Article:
Have you ever had a friend or family member, for example who opined about their credit score every time thoughts came up about buying a new car, trying to purchase or refinance a house or just sign up for a random credit card?
Of course that has happened to you, and the real reason they’re so concerned with those purchase is because their credit score is struggling mightily. That three digit number is your make or break when it comes to lenders deciding if you’re worth the risk or not.
If your credit score isn’t so good, and you’re struggling quite a bit to get it to where you want to be, you might be missing some very easy tips and tricks to fix it, some of which are so rudimentary that you’d be surprised so many of us miss out on them.
The first is easily the most obvious, and that is simply paying on time. Your bills aren’t going anywhere, and whatever obligations and debt you have at the moment need to be met head on and paid on time. That due date is what it is (although some can be moved or negotiated) and just by paying on time you can not only increase your credit score but also keep whatever your number is steady at worst.
You never want to get past the 30 day mark, as that is when creditors will begin to report the late payment to credit agencies or collection departments.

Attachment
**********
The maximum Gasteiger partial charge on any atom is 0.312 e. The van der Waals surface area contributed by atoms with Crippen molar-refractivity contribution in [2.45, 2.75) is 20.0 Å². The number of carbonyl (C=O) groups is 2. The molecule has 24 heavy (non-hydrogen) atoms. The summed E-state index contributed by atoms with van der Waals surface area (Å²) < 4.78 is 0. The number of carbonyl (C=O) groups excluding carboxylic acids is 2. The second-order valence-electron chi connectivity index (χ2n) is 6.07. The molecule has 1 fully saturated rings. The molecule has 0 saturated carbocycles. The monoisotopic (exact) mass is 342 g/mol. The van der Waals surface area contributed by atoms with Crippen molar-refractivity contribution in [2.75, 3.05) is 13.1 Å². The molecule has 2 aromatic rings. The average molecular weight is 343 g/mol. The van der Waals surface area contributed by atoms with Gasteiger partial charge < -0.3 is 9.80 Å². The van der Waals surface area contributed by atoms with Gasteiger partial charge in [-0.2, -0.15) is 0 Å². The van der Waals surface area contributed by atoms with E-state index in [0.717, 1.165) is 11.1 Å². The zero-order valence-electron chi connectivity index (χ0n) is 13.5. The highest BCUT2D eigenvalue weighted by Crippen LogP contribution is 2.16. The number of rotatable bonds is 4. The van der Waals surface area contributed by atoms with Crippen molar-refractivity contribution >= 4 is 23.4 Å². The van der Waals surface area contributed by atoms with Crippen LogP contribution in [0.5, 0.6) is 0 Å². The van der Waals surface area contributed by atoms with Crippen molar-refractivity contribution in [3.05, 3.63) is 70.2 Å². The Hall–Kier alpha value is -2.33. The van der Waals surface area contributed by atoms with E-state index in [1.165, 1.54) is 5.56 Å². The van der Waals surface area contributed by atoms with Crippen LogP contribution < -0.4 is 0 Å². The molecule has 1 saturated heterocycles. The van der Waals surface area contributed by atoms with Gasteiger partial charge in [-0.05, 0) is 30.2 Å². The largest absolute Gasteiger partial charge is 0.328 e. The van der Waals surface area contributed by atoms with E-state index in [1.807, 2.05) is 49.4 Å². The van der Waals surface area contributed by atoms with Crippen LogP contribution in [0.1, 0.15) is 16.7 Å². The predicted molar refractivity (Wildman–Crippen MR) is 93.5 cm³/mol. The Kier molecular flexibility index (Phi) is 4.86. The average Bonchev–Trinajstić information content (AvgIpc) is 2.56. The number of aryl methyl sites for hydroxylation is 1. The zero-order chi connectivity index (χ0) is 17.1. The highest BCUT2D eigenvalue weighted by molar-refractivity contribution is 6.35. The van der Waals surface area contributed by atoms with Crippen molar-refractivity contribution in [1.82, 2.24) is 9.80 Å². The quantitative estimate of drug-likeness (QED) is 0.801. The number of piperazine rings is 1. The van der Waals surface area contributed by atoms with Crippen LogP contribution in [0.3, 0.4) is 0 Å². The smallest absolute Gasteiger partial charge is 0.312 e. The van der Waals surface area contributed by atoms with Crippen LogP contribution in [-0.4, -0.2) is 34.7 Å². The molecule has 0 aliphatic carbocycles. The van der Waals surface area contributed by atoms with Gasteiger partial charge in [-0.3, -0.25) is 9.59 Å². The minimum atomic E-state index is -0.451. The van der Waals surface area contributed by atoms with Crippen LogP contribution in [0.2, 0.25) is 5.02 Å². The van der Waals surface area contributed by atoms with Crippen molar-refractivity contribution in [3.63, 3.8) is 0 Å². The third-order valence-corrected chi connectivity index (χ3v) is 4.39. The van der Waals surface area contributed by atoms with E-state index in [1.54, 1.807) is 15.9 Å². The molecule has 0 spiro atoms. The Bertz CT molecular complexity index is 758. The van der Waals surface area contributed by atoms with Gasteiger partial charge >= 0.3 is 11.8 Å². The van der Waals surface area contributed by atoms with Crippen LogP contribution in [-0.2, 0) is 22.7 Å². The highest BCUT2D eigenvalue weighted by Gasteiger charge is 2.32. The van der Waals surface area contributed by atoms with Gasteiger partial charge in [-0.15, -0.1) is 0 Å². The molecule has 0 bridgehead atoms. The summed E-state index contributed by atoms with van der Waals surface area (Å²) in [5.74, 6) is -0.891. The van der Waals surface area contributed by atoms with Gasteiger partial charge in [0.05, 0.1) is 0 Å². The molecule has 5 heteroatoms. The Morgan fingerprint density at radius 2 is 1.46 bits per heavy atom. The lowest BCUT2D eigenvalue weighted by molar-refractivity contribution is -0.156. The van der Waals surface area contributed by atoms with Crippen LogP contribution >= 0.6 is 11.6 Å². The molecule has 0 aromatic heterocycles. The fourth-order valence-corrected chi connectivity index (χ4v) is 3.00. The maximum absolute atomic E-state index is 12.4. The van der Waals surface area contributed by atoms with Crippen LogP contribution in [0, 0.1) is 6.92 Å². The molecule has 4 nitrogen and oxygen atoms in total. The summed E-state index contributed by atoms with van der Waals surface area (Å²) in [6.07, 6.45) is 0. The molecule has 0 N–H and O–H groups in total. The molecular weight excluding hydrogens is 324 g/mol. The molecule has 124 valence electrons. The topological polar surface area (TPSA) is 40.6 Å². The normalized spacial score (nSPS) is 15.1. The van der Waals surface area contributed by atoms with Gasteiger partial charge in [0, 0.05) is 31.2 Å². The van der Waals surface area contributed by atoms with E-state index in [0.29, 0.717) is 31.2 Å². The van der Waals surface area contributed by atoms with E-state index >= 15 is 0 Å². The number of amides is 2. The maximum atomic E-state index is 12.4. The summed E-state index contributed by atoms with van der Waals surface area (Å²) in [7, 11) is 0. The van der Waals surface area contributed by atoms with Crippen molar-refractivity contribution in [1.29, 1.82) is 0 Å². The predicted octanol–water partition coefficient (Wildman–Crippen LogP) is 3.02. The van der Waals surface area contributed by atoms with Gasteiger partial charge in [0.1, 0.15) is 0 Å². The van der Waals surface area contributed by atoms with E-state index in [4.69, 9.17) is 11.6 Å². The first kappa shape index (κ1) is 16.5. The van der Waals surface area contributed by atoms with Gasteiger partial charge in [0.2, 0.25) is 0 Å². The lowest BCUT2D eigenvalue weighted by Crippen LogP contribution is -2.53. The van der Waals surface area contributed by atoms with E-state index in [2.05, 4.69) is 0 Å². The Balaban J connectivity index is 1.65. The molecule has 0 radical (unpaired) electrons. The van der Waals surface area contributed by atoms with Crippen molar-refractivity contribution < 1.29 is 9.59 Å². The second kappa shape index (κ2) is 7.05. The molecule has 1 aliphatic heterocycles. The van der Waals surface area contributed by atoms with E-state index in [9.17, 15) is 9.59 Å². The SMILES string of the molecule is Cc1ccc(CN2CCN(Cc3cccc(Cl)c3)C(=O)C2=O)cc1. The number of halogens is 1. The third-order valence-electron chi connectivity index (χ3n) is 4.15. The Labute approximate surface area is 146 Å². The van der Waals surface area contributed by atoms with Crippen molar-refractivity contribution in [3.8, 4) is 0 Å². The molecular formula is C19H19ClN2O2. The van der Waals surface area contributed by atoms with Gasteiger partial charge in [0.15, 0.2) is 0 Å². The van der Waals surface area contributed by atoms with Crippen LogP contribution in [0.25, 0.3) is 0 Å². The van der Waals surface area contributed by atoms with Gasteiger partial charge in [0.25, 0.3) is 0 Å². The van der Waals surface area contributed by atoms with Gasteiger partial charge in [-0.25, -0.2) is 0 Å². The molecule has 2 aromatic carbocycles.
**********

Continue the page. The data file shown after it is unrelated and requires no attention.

Another way to work on your credit score centers on debt specifically, and most of us can’t pay it off in one fell swoop but rather you want to focus on your debt ceiling, and start paying down cards that are close to reaching their maximum limits. For instance, if you have a credit limit of five thousand dollars, and your balance is about 100 dollars less then that, you want to get that one paid down rather quickly.
Finally, if you have credit cards that you aren’t using, the natural reaction is to simply close them and “rid” yourself of the temptation to use them. The fact is closing accounts actually dings your credit report, and you better bet is going to be leaving them open and just reminding yourself not to use them since you already have a ton of debt as it is.
Your credit score doesn’t always define you in totality when it comes to money or being able to borrow it, but it’s a huge factor that you can’t, nor should you, overlook completely.
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